Film Facts 5.20.16
Based on the fairy tales of Giambattista Basile and assembled by acclaimed Italian director Matteo Garrone, Tale of Tales offers up one disturbing image after the other. And that’s a good thing. Real fairy tales are dark and twisted, not Disney fantasies.
There’s an ogre, a real life Shrek who can smell humans a mile away. There’s a flea that has been bred and raised like a puppy, and happens to be the size of a pony. Medieval nudity and debauchery reign, as does a sad queen who makes a diabolical deal that involved eating the heart of a sea monster. Of course only after said organ is cooked by a virgin.
The mostly English language production features an international cast that includes Salma Hayek, Vincent Cassel, Toby Jones, John C. Reilly, Shirley Henderson and others. Multiple stories interweave throughout the narrative.
Much of what transpires floats by as if in a dream – or a fairy tale. Tale of Tales unwinds exclusively at the downtown Sundance Cinemas Houston.
Also at the Sundance is the British documentary Dark Horse, which chronicles the residents of an impoverished Welsh town who decide to compete in the rich man’s game of horse breeding and racing. The horse, Dream Alliance wins a few and loses a few. Dream Alliance was the first horse to undergo stem cell therapy after a hoof injury. Dark Horse pays as much attention to the lives of the participants as to the actual sport of equine steeplechase competition. Horses have better dental care than some of the people on display.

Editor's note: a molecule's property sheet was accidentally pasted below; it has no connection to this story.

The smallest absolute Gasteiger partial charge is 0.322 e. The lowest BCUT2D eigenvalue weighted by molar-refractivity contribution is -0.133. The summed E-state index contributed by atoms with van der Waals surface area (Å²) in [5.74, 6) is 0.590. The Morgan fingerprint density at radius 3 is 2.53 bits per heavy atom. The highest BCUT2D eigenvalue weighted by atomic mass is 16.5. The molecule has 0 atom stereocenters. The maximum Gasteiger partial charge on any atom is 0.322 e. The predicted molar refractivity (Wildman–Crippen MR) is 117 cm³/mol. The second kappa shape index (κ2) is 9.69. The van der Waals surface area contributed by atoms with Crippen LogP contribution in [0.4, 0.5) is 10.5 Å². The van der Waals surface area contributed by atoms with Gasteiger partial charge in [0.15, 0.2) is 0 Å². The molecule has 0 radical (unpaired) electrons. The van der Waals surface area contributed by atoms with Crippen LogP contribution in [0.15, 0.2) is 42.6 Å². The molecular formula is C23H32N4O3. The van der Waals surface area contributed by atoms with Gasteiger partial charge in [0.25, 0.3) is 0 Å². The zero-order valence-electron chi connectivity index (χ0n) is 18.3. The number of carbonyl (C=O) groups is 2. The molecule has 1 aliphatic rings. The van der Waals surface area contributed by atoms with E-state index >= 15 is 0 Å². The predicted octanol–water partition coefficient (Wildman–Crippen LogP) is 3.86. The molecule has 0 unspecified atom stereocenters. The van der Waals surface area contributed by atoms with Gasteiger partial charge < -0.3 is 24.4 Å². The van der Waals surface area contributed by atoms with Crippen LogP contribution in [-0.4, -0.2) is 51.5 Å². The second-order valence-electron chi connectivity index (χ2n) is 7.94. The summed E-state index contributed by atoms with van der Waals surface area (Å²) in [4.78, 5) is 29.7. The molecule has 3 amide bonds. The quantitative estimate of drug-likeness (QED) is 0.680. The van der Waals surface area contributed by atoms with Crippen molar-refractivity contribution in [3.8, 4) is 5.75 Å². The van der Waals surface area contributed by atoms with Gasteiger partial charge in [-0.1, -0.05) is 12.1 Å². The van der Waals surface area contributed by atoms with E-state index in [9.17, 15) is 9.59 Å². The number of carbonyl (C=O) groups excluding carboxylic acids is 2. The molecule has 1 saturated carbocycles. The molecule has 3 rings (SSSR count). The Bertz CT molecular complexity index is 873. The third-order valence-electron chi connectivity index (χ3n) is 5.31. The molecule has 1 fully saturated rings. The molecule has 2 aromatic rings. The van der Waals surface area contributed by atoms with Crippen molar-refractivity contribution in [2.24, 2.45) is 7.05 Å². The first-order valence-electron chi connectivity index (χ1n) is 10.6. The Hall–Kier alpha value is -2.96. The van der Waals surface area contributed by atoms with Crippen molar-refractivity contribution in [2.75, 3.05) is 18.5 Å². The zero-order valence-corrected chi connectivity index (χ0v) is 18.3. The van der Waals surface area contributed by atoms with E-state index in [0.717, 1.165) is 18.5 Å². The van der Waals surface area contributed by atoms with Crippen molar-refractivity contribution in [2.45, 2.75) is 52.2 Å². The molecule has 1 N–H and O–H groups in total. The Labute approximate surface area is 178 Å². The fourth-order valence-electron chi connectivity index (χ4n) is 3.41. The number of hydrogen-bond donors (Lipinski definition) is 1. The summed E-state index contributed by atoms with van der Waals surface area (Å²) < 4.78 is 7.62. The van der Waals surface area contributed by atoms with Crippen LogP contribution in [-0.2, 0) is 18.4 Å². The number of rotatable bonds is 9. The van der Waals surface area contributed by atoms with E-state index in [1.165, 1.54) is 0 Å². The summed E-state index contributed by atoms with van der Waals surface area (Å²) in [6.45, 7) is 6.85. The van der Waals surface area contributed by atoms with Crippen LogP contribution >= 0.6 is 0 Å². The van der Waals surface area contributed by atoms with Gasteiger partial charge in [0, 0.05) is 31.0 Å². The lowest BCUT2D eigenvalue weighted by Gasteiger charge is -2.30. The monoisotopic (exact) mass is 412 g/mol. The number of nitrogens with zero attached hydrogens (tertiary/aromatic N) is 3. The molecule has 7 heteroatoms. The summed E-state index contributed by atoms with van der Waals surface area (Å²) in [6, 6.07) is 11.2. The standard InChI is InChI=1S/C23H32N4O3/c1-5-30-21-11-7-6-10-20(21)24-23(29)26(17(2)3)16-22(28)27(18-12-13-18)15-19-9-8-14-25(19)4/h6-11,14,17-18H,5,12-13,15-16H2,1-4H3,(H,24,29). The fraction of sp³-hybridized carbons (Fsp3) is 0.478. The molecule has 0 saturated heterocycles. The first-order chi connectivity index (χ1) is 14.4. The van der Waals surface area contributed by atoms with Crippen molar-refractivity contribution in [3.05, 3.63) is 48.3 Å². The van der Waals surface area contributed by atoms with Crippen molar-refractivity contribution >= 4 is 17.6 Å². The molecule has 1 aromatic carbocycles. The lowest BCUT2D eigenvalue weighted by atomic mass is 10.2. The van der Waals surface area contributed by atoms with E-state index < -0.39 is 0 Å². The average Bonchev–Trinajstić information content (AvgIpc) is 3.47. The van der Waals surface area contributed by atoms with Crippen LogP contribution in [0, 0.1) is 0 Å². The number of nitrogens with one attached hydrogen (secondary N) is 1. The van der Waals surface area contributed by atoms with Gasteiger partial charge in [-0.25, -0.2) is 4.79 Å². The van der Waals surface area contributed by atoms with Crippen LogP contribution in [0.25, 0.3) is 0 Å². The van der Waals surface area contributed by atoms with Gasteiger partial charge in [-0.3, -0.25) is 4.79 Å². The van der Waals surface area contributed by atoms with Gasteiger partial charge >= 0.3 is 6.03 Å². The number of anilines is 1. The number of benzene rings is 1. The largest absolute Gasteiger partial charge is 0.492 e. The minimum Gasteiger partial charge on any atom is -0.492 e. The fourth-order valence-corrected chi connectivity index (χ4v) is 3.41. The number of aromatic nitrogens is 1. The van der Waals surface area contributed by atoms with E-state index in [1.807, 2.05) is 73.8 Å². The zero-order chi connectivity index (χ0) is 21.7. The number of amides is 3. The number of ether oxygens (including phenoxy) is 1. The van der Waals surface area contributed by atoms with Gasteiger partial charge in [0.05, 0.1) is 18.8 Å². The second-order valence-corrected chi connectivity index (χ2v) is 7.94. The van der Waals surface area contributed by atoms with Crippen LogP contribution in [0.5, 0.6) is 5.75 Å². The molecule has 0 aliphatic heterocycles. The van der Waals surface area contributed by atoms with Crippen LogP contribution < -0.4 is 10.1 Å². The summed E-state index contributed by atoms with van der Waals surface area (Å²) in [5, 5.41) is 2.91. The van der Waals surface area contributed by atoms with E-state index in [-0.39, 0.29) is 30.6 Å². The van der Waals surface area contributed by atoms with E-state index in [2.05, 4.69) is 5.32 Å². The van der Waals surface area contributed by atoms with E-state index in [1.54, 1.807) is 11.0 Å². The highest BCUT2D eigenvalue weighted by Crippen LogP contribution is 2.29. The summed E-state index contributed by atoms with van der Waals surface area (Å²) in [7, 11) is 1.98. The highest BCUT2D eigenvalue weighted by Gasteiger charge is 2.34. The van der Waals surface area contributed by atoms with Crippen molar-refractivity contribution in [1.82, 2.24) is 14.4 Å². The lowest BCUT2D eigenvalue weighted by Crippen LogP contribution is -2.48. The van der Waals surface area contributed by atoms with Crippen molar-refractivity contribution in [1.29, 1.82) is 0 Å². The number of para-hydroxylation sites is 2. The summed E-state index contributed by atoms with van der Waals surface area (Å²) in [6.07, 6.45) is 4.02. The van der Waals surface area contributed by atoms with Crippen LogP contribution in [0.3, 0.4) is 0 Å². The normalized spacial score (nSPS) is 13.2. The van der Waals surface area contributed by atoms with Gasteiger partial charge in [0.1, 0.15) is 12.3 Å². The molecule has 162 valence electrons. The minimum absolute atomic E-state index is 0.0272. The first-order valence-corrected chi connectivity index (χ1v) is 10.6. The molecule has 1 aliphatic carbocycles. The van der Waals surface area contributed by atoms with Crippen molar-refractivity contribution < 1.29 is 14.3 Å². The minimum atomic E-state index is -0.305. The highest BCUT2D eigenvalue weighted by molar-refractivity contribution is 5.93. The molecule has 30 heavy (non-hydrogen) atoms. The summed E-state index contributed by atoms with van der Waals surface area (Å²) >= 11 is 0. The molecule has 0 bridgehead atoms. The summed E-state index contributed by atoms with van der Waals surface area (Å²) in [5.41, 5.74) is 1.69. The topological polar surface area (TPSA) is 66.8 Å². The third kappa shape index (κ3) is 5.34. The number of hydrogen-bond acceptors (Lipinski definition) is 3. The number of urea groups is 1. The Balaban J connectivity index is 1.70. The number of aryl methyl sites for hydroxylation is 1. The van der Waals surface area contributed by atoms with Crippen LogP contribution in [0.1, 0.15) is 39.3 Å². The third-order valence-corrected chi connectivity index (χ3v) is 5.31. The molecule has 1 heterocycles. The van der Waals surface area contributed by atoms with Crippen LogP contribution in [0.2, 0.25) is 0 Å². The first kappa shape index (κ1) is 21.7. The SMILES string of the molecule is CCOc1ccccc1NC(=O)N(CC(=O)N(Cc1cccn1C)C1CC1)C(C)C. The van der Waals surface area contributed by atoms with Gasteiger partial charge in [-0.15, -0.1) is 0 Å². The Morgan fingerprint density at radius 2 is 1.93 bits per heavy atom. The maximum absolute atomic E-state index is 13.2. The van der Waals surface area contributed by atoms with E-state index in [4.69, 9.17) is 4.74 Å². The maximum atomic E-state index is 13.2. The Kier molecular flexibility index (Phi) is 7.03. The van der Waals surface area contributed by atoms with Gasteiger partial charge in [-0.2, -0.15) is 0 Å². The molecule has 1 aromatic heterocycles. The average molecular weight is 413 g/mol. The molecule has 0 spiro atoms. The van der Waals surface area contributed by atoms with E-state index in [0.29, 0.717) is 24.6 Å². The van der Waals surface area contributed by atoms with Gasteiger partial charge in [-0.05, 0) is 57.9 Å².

Neighbors 2: Sorority Rising answers many of the questions that were left dangling in Neighbors. This is one of those vanity projects green lighted because Seth Rogen has made some actually funny films. This isn’t one of them. Neighbors 2 looks cheap, has no worthy laughs, has something to offend everyone and will make buckets of money. You’ve been warned.
The good news for movie fans is that this weekend features the opening of a real movie. That means a flick that unwinds from beginning to end with a sense of loyalty to what makes cinema great. The Nice Guys from writer/director Shane Black conjures up a period 1970s Los Angeles besotted with smog, private eyes, murder, catalytic converters and a tinge of Abbott and Costello physical comedy.
Russell Crowe and Ryan Gosling star, both against type, as bumbling private dicks. At least Gosling is a licensed PI, whereas Crowe just beats people up for hire. Throughout the movie they seem to pick up each other’s habits.
A convoluted plot (Is there any other kind in a sleuth tale?) moves the story back and forth from back alleys to missing persons to the porn industry to high society parties. Justice may not be equal for all and the nice guys may not always please their clients. The thrill of The Nice Guys comes from a constant barrage of witty dialogue and intriguing plot twists. You don’t want this film to end.
— Michael Bergeron